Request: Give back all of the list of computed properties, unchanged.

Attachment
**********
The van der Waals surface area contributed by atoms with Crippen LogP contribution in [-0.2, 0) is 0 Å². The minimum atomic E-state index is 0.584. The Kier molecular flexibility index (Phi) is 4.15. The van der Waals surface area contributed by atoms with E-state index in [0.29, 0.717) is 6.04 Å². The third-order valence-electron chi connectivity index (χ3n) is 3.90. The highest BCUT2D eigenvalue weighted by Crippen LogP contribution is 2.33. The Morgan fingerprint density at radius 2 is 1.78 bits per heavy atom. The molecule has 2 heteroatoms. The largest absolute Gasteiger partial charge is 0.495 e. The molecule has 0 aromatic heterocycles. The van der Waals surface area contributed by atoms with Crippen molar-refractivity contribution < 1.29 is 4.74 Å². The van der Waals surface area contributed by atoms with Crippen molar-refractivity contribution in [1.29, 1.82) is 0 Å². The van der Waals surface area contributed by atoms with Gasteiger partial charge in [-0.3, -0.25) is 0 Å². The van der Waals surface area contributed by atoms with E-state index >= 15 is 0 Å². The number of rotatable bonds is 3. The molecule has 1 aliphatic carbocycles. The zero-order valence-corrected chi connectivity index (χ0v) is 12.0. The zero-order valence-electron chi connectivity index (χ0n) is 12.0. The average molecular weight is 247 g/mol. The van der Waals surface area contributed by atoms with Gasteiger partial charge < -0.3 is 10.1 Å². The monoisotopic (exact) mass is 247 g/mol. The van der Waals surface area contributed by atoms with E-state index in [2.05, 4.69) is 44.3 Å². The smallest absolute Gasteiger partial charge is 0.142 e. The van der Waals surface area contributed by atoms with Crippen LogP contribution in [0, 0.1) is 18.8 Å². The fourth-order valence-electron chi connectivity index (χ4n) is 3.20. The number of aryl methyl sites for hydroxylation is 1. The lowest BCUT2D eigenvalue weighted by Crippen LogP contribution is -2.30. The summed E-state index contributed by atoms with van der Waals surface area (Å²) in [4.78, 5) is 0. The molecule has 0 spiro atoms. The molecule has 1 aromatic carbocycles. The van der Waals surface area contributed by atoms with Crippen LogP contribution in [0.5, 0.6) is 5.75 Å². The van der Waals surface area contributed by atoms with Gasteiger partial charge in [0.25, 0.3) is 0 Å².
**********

The van der Waals surface area contributed by atoms with Crippen LogP contribution in [-0.2, 0) is 0 Å². The minimum atomic E-state index is 0.584. The Kier molecular flexibility index (Phi) is 4.15. The van der Waals surface area contributed by atoms with E-state index in [0.29, 0.717) is 6.04 Å². The third-order valence-electron chi connectivity index (χ3n) is 3.90. The highest BCUT2D eigenvalue weighted by Crippen LogP contribution is 2.33. The Morgan fingerprint density at radius 2 is 1.78 bits per heavy atom. The molecule has 2 heteroatoms. The largest absolute Gasteiger partial charge is 0.495 e. The molecule has 0 aromatic heterocycles. The van der Waals surface area contributed by atoms with Crippen molar-refractivity contribution < 1.29 is 4.74 Å². The van der Waals surface area contributed by atoms with Crippen molar-refractivity contribution in [1.29, 1.82) is 0 Å². The van der Waals surface area contributed by atoms with Gasteiger partial charge in [-0.3, -0.25) is 0 Å². The van der Waals surface area contributed by atoms with E-state index >= 15 is 0 Å². The number of rotatable bonds is 3. The molecule has 1 aliphatic carbocycles. The zero-order valence-corrected chi connectivity index (χ0v) is 12.0. The zero-order valence-electron chi connectivity index (χ0n) is 12.0. The average molecular weight is 247 g/mol. The van der Waals surface area contributed by atoms with Gasteiger partial charge < -0.3 is 10.1 Å². The monoisotopic (exact) mass is 247 g/mol. The van der Waals surface area contributed by atoms with E-state index in [2.05, 4.69) is 44.3 Å². The smallest absolute Gasteiger partial charge is 0.142 e. The van der Waals surface area contributed by atoms with Crippen LogP contribution in [0, 0.1) is 18.8 Å². The fourth-order valence-electron chi connectivity index (χ4n) is 3.20. The number of aryl methyl sites for hydroxylation is 1. The lowest BCUT2D eigenvalue weighted by Crippen LogP contribution is -2.30. The summed E-state index contributed by atoms with van der Waals surface area (Å²) in [4.78, 5) is 0. The molecule has 0 spiro atoms. The molecule has 1 aromatic carbocycles. The van der Waals surface area contributed by atoms with Crippen LogP contribution in [0.5, 0.6) is 5.75 Å². The van der Waals surface area contributed by atoms with Gasteiger partial charge in [0.25, 0.3) is 0 Å².